Residents question why they make less than others with less training

Male and female residents are earning comparable annual salaries--that’s $57,000 and $56,000, respectively, according to a recent resident salary and debt report.

That’s the good news. While about 50 percent of residents are content with the salaries they’re earning, some question why they’re taking home less pay than nurse practitioners and physician assistants, in addition to non-medical professionals, who have less training, according to the Medscape survey.

Here are some additional findings from the report:

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Geographic differences with resident compensation. Residents in the Northeast earn a high of $63,000 a year, whereas residents in the Southeast take home $53,000. Still, the report highlights that this regional disparity in take-home pay flips for physicians once they enter practice. At $266,000, physicians in the Northeast earned the lowest salaries, while doctors in the North Central area of the country had annual salaries of $296,000.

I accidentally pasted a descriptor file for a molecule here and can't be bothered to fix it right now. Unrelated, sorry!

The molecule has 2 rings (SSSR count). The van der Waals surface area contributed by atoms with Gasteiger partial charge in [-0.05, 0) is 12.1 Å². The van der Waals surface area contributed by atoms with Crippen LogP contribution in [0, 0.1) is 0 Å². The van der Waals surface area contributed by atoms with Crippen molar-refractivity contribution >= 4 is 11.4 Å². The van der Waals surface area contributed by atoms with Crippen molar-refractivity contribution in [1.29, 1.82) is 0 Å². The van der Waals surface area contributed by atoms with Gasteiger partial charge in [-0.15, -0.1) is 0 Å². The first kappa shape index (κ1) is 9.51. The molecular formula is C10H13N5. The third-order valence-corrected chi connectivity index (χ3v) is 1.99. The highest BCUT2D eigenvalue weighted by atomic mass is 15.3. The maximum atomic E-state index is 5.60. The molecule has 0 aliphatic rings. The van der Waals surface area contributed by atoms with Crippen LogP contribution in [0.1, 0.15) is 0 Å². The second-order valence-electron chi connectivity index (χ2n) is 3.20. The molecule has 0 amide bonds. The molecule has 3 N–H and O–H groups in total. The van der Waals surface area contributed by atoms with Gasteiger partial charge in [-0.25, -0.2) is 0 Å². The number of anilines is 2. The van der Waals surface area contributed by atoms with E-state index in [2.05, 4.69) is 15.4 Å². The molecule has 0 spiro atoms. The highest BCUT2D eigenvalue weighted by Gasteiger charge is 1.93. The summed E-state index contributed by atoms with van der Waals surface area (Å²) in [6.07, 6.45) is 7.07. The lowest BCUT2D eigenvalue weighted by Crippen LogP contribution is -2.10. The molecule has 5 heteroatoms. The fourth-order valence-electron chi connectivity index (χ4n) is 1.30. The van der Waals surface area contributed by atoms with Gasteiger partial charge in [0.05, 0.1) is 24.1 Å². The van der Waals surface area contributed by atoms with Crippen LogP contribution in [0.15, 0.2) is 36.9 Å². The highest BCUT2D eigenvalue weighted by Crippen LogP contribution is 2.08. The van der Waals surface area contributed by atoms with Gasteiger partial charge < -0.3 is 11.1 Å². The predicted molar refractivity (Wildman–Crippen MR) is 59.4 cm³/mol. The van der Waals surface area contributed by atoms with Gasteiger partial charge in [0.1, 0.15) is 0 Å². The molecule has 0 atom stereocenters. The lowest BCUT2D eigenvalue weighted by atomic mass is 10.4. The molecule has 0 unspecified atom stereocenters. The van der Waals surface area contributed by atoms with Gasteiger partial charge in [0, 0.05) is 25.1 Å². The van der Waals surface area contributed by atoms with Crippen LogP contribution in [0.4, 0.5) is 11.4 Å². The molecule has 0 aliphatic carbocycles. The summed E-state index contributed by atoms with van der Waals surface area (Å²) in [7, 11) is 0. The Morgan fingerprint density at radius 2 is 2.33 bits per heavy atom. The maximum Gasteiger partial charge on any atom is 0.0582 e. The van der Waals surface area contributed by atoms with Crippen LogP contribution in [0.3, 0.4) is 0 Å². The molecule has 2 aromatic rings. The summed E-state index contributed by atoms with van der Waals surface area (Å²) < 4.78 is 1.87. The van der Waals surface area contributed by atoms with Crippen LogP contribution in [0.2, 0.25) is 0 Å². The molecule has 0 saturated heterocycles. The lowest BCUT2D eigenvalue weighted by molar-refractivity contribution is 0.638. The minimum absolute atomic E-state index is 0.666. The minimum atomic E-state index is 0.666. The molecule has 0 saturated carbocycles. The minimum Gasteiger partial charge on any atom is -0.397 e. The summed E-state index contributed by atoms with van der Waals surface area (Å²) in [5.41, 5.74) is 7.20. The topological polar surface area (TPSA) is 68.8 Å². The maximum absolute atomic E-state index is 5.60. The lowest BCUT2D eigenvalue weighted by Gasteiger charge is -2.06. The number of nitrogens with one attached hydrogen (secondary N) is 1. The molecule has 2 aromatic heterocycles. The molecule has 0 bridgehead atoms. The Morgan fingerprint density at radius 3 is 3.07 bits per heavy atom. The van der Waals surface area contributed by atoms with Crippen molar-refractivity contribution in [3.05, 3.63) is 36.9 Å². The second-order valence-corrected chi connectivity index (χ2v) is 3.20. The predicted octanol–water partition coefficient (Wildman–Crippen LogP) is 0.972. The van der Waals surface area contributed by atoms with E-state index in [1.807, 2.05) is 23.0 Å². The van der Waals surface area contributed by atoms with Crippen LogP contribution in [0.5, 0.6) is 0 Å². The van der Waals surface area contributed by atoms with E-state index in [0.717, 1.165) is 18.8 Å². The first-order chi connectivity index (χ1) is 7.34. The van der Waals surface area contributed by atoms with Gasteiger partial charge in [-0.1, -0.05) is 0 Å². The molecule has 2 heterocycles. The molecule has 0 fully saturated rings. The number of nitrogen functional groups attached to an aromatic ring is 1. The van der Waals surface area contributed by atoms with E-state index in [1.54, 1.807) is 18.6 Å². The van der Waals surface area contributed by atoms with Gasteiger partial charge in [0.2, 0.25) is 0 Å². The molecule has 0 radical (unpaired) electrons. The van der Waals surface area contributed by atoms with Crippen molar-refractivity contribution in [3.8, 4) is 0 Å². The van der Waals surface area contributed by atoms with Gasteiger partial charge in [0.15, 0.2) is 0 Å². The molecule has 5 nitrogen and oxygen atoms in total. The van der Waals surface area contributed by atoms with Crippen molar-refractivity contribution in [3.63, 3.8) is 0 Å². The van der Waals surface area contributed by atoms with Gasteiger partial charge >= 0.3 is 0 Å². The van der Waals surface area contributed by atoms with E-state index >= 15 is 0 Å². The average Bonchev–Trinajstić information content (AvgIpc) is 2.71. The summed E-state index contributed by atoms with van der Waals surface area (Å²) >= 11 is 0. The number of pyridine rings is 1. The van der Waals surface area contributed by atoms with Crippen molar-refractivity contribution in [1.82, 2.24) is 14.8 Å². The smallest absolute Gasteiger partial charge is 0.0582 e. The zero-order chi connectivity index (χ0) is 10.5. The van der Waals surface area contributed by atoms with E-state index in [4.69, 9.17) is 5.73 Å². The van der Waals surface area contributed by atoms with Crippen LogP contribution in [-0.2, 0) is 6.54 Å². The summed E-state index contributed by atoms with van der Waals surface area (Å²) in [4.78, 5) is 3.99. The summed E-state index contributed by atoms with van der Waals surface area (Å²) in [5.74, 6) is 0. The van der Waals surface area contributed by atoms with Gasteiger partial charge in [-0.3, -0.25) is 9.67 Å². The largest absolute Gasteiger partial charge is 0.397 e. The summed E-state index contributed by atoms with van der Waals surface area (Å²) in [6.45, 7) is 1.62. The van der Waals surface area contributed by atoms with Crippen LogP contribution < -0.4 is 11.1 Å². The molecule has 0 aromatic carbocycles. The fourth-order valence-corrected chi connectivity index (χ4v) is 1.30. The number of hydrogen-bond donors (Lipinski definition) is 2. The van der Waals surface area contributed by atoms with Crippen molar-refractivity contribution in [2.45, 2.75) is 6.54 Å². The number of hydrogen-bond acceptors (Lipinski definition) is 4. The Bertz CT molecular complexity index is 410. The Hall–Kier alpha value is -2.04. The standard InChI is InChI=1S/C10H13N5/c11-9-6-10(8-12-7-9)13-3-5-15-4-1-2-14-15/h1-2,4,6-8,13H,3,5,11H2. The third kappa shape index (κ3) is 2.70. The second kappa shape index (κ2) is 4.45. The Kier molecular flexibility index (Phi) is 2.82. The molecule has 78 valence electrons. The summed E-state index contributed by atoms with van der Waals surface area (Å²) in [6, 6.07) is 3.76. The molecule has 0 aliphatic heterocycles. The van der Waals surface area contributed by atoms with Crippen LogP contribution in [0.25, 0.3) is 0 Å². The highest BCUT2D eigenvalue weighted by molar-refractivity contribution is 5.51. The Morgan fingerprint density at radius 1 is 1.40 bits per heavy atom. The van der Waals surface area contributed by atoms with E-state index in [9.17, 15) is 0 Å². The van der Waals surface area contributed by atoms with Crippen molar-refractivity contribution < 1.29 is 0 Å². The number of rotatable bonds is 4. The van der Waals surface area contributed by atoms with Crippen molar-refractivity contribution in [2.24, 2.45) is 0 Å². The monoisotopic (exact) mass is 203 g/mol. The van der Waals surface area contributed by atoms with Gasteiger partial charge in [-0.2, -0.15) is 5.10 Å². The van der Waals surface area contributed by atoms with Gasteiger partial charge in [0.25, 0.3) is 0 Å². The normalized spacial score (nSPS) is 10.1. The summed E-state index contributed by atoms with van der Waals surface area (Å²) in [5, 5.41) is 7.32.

Slight decline in perception of fairness with compensation. Fifty-two percent of men and 55 percent of women in residency programs reported that they feel fairly compensated; this is a decline from 2015, when 60 percent and 65 percent of men and women, respectively, reported being fairly compensated.

Anticipated earnings influences specialty choice. Thirty-six percent of residents reported that compensation was extremely important or very influential in their choice of specialty; fifty-six percent said it was a factor in their decision-making process.

Relatively small numbers of residents complain about too much “scut work.” While 14 percent of residents complain that they’re assigned an excessive amount of menial work such as chasing down radiology reports and drawing blood, 51 percent reported they’re only required to do a moderate amount of such work. Some residents fare even better: Thirty-four percent said they’re asked to do little to no scut work.

Residents play a crucial role in the healthcare system, but the general public has many misconceptions about that role, according to Boluwaji Ogunyemi, M.D., a resident specializing in dermatology at the University of British Columbia, in a previous FiercePracticeManagement report.

- read the report